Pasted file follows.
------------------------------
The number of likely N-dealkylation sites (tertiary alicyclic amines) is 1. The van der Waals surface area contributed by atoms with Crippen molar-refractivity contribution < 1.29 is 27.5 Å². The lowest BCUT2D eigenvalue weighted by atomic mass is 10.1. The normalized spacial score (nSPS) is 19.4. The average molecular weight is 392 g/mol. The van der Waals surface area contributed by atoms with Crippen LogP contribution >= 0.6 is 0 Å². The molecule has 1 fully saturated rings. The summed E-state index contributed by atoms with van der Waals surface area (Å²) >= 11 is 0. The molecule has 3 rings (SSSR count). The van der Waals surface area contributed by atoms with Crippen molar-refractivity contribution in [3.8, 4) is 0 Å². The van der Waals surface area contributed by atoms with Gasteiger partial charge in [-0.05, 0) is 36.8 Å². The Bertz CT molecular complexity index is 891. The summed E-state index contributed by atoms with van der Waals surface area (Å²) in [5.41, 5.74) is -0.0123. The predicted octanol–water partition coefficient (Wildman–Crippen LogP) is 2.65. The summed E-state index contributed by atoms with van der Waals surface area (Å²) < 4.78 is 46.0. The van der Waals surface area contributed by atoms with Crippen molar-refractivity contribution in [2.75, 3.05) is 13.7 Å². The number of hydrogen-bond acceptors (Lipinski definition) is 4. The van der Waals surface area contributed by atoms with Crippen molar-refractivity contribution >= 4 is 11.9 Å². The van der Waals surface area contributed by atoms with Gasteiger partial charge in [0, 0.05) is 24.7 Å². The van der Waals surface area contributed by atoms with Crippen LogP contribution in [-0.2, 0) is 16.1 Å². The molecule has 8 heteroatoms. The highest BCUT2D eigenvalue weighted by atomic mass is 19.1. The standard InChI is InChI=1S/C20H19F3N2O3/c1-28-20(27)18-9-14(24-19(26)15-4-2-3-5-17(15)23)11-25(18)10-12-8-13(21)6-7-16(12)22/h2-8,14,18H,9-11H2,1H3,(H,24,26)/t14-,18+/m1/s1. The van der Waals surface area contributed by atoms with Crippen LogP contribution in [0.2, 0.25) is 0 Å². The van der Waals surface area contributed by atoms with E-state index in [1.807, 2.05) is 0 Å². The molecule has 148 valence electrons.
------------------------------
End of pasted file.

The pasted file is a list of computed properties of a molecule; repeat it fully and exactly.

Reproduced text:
The number of likely N-dealkylation sites (tertiary alicyclic amines) is 1. The van der Waals surface area contributed by atoms with Crippen molar-refractivity contribution < 1.29 is 27.5 Å². The lowest BCUT2D eigenvalue weighted by atomic mass is 10.1. The normalized spacial score (nSPS) is 19.4. The average molecular weight is 392 g/mol. The van der Waals surface area contributed by atoms with Crippen LogP contribution >= 0.6 is 0 Å². The molecule has 1 fully saturated rings. The summed E-state index contributed by atoms with van der Waals surface area (Å²) >= 11 is 0. The molecule has 3 rings (SSSR count). The van der Waals surface area contributed by atoms with Crippen molar-refractivity contribution in [3.8, 4) is 0 Å². The van der Waals surface area contributed by atoms with Gasteiger partial charge in [-0.05, 0) is 36.8 Å². The Bertz CT molecular complexity index is 891. The summed E-state index contributed by atoms with van der Waals surface area (Å²) in [5.41, 5.74) is -0.0123. The predicted octanol–water partition coefficient (Wildman–Crippen LogP) is 2.65. The summed E-state index contributed by atoms with van der Waals surface area (Å²) < 4.78 is 46.0. The van der Waals surface area contributed by atoms with Crippen molar-refractivity contribution in [2.75, 3.05) is 13.7 Å². The number of hydrogen-bond acceptors (Lipinski definition) is 4. The van der Waals surface area contributed by atoms with Crippen molar-refractivity contribution >= 4 is 11.9 Å². The van der Waals surface area contributed by atoms with Gasteiger partial charge in [0, 0.05) is 24.7 Å². The van der Waals surface area contributed by atoms with Crippen LogP contribution in [-0.2, 0) is 16.1 Å². The molecule has 8 heteroatoms. The highest BCUT2D eigenvalue weighted by atomic mass is 19.1. The standard InChI is InChI=1S/C20H19F3N2O3/c1-28-20(27)18-9-14(24-19(26)15-4-2-3-5-17(15)23)11-25(18)10-12-8-13(21)6-7-16(12)22/h2-8,14,18H,9-11H2,1H3,(H,24,26)/t14-,18+/m1/s1. The van der Waals surface area contributed by atoms with Crippen LogP contribution in [0.2, 0.25) is 0 Å². The van der Waals surface area contributed by atoms with E-state index in [1.807, 2.05) is 0 Å². The molecule has 148 valence electrons.